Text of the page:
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To kick off our series on the topic of ranging and ethical shooting, we're dialing back the clock all the way back to 1990. Now I know a lot of us don't exactly consider 1990 to be that long ago. After all, it was a great year: The first McDonalds in Moscow was opened, the Hubble Telescope was launched into space, East and West Germany were unified once again and Driving Miss Daisy won best picture (I never saw it but I'm sure it's at least bearable). Do you know what wasn't around in 1990?
The laser rangefinder.
It wasn't until 1992 that Leica first introduced the laser rangefinder, a relatively high tech device for it's time that would radically change both bow and rifle hunting forever. If you owned a Leica Geovid 7X42 binocular/rangefinder combo, you were doing alright--they retailed for $5,000. In 1996, Bushnell introduced their 400 Yardage Pro, a rangefinder for the common man, offered at $349. This was truly the game changer.
Buy a swimming pool or a range finder? The $5K Leica.
Now I know that man has been using bows and arrows since the dawn of time and that Carl Caveman probably had some epic stalks in persuit of that trophy wooly mammoth. Can you imagine the bar stool stories back when it was open season on sabretoothed tigers, mammoths and bison? Fast forward--way forward--to 1992: Suddenly John Q. Rifle Hunter wasn't resorting to simply "eyeballing" his target, trying to guestimate how many football fields were between him and his game. Bow hunters now had the option to know exactly which pin to use, instead of comparing their target's distance to the landmark they had hopefully walked off--or worse--couldn't really see in the early morning light. Prior to the laser rangefinder, hunting by stalking always left the hunter with an estimated range to target and even when they had the opportunity to walk off a range and mark it subtly in a blind or stationary scenario, improvised clover leafing and other variables often left their range marks useless. The handheld rangefinder changed all of that.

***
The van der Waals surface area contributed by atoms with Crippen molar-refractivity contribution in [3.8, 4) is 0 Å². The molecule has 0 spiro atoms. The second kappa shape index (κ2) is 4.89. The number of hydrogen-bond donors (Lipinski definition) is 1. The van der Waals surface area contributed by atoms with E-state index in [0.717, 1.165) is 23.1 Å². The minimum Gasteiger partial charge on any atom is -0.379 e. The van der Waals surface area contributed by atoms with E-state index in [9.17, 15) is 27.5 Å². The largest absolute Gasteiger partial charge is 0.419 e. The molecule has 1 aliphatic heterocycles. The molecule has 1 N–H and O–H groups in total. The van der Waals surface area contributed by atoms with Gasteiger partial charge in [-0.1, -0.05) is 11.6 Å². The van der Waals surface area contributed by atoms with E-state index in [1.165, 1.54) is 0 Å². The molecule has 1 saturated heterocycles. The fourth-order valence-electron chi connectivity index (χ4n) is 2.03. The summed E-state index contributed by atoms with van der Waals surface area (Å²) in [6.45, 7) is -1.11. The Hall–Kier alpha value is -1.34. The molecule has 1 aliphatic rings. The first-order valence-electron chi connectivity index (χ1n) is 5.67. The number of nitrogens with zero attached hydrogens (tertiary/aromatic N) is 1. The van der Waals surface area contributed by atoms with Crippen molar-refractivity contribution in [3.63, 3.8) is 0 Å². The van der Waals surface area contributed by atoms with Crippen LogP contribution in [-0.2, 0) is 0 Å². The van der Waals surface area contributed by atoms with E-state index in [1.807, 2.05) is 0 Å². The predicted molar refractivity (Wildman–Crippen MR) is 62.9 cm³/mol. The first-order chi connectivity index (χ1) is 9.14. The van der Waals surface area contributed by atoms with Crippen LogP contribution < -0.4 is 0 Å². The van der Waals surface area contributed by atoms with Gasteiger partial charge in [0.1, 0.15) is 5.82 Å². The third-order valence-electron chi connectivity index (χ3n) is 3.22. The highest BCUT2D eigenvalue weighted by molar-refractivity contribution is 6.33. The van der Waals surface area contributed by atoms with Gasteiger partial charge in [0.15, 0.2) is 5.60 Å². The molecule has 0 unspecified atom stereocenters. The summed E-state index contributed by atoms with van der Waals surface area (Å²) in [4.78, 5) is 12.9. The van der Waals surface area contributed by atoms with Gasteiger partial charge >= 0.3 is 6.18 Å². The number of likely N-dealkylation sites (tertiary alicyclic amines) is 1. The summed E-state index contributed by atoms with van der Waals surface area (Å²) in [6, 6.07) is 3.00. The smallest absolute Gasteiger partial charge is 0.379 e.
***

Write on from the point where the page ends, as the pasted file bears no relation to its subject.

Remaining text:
The modern rangefinder is a bit more sexy than Jessica Tandy
And so with precision came confidence and presumably fewer mistakes. Hunters became confident with their shots when the biggest variable of all was eliminated. The bow hunter that practiced religiously at home with his 3D target at 40 yards would look through the eyepiece and know exactly where to put that pin when it read "47yds." The rifle hunter who had sighted in his 30-06 at 200 yards now new exactly where to place the cross hairs when the rangefinder indicated 375 yards. Hunters found friendly yardage on shots that they might have guessed were out of range, and the responsible ones now avoided long shots that were now verified out of their comfort zone.
The reality of hunting, particularly bow hunting, is that you don't always have time to use your range finder. Hell, a lot of archery folks choose not to use them, relying on their eyes and experience instead. Should you choose to use one, you'd best be very well prepared for the shot that doesn't allow for that luxury...in a surprise scenario, by the time you get that thing out, turn it on, and zero in, that elk is often long gone. But for all of those instances when you do have time, nothing inspires confidence like knowing exactly how far you are from your target.
But at the end of the day, the wooly elephant is definitely still in the room: If you know with certainly how far your target is, then what truly defines an ethical shot? And how do you prepare for those?
Next week we'll talk to a few First Lite pro staffers, as well as some outfitters and guides and find out how they define ethical shooting.
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